Saturday Fright Night Fever #4 – “The Cabin in the Woods”

At this point I think I am forced to call ‘bullshit’, because I am having a real difficulty understanding, why “The Cabin in the Woods” is being universally hailed by the critics as the most magnificent and genre-redefining horror in recent history; the 92% critical score on RT is not an easy feat to achieve. I have to say that during its theatrical release, I almost ended up buying the ticket to see it, but was instead coerced to see “The Hunger Games” and given my indifference bordering on disdain towards the latter, now I can safely admit I am glad to have seen Jennifer Lawrence run about with a bow in this mediocre young-adult version of “Battle Royale”.  That’s right, because “The Cabin in the Woods” sucked so bad, I couldn’t believe anyone in their right mind could enjoy watching it, let alone praise it. Fortunately, I didn’t have to pay diddly-squat to watch it, as it is available on Netflix – not that you should go and watch it anyway…

Right, so I decided to give this film a go, sat down in the dark just after midnight, put my headphones on and pressed ‘play’. So theoretically, I had everything one would possibly need (darkness, solitude and sensory exclusion from the outside world) to watch a horror film and get the most of it, but by the end of this 95-minute-long ordeal I couldn’t stop laughing – and not for good reasons – as I could only think in memes that involved Patrick Stewart as captain Picard.


Plotwise, “The Cabin in the Woods” is basically “Evil Dead” with a twist. You’ve got your bunch of friends (Kristen Connoly, Chris Hemsworth, Anna Hutchison, Fran Kranz, and Jesse Williams) who hop into an RV and head for the mountains to spend a weekend in a secluded titular cabin in the woods. Normally, in a horror scenario, there would be demon, a family of inbred cannibals, a serial killer, or a deadly virus waiting for them, but this is where “The Cabin in the Woods” serves you a twist to the genre. It turns out that their weekend excursion is a meticulously devised ploy to trap them in the middle of nowhere and rain horror on their heads. You see, beneath the cabin there’s an underground command center of some sort ran by God-knows-who, whose employees find young people, make them come to the cabin and unleash something bad onto them for some weird reason.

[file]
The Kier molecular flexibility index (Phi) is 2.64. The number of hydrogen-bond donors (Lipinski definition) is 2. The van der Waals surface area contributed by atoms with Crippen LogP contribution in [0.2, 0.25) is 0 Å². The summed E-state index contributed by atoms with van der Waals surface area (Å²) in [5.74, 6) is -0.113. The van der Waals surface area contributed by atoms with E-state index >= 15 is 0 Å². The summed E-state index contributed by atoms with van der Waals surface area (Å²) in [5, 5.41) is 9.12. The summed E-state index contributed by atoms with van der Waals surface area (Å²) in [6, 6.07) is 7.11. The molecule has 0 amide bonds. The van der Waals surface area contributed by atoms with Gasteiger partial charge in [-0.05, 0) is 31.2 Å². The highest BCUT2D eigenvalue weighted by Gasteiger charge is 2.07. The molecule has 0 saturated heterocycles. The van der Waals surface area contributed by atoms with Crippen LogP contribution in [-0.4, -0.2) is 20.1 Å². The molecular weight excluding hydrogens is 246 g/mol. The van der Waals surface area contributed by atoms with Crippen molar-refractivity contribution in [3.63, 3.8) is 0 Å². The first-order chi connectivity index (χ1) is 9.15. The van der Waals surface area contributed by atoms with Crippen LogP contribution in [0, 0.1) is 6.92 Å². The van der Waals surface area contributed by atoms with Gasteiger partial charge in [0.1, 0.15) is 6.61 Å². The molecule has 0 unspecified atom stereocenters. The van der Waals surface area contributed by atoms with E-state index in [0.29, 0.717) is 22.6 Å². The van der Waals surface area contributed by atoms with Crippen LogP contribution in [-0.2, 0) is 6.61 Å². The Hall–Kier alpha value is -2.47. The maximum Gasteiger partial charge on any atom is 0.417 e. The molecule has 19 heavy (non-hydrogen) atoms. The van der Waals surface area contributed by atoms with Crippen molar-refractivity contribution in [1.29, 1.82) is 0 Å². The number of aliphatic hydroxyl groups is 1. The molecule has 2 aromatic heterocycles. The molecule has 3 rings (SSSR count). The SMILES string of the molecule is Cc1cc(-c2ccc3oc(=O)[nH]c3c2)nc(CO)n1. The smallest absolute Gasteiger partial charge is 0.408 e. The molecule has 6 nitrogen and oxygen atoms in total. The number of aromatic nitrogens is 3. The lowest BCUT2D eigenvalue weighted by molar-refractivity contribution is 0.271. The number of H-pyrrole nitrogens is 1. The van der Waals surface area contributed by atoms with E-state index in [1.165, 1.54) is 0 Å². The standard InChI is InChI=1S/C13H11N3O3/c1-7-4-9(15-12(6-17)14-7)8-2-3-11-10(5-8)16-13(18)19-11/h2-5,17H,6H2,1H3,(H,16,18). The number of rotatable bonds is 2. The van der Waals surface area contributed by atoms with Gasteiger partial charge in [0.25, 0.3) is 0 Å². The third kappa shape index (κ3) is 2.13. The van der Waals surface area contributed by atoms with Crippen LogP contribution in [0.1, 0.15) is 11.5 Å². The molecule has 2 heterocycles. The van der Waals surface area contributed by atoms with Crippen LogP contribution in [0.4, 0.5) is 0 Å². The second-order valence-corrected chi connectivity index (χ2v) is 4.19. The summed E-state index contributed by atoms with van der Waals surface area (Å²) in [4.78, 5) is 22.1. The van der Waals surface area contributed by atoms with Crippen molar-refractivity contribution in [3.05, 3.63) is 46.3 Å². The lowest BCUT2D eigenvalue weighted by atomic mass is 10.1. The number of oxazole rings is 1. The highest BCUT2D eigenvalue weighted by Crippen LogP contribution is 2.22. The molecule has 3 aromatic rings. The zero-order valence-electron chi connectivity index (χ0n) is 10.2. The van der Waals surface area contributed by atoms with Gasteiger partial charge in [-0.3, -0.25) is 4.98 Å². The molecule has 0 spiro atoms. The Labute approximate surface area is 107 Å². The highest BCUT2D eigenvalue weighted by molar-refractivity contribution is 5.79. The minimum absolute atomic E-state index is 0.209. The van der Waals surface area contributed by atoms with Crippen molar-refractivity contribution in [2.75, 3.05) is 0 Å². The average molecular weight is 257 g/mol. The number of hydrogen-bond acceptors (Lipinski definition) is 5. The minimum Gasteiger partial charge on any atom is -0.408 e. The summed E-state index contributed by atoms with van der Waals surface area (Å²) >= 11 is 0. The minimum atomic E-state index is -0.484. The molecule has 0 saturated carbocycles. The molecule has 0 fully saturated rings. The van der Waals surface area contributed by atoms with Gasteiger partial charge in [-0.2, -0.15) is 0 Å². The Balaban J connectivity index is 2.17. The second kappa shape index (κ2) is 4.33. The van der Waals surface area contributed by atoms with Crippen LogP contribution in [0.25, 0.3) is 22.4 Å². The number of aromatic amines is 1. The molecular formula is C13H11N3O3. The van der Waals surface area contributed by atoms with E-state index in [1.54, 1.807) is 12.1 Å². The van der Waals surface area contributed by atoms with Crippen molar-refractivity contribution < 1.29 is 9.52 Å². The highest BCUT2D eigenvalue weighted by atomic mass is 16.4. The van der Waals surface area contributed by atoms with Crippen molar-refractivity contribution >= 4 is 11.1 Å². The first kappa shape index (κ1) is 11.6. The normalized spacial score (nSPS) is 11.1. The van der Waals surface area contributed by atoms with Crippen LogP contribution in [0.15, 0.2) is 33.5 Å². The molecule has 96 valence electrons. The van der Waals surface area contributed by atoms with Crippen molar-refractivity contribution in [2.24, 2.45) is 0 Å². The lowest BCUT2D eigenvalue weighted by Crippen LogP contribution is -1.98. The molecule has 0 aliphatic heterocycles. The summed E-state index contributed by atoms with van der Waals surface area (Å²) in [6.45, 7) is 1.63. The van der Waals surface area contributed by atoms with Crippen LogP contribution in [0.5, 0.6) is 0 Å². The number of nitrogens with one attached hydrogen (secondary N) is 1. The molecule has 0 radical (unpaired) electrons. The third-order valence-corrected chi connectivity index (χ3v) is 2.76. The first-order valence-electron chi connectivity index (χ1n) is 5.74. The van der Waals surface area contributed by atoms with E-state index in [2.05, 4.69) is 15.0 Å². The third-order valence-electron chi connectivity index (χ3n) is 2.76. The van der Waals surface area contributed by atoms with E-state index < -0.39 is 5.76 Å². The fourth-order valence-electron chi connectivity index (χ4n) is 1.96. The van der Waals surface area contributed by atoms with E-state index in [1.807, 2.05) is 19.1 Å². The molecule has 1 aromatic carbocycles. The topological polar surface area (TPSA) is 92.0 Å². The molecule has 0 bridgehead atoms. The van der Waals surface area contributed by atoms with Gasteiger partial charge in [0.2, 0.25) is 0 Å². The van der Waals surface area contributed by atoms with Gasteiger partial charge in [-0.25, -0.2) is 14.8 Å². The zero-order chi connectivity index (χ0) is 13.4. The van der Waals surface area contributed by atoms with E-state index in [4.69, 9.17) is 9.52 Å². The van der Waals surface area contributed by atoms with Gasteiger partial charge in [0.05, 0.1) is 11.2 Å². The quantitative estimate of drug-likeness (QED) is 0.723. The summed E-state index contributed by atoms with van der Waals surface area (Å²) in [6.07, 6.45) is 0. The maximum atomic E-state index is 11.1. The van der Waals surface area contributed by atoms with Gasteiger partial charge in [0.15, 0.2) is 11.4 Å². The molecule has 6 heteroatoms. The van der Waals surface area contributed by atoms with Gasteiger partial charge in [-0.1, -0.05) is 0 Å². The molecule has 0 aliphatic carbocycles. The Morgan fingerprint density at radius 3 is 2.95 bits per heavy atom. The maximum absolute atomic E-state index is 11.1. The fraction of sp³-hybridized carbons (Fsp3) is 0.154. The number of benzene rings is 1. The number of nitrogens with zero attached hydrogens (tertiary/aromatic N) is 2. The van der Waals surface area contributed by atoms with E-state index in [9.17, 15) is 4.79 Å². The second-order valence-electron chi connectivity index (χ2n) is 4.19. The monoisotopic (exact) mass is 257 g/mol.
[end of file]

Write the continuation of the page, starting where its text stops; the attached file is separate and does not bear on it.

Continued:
The group settles into the cabin, we get to know the characters and identify the archetypes here and there, so that we have a better idea who dies first and why. Soon thereafter, the guys find a ‘hidden’ cellar filled with various knick-knacks and they end up reading a passage from an old diary that somehow brings a family of zombies wielding farming tools to murder them… and the hunt begins…

I said it once and I’ll say it again: I have no idea why this film scored so many gongs. First of all, it’s not even a horror film, because there’s maybe one scene that made me feel not indifferent and it had nothing to do with the violence, the hunt, the zombies, or any other shenanigans that ensue in the third act; and let’s face it – by the end of the movie everything goes bananas and “The Cabin in the Woods” loses any shred of decency by the time the credits start rolling. And cheap-looking werewolves, Jabba the Hutt miniatures, or poorly designed CG giant snakes and spiders are not really helping… So, in the interest of clarity, “The Cabin in the Woods” fails terribly in delivering a horror experience. I understand that certain films within the genre don’t intend to scare like haunted house films would, but what I have just seen here is beyond reproach. I don’t want to draw any parallels towards this year’s “Evil Dead” remake, which would make a perfect example how a secluded cabin scenario can be played, so that the viewer ends up overdosed on adrenaline, but I think it would simply come across as cruel.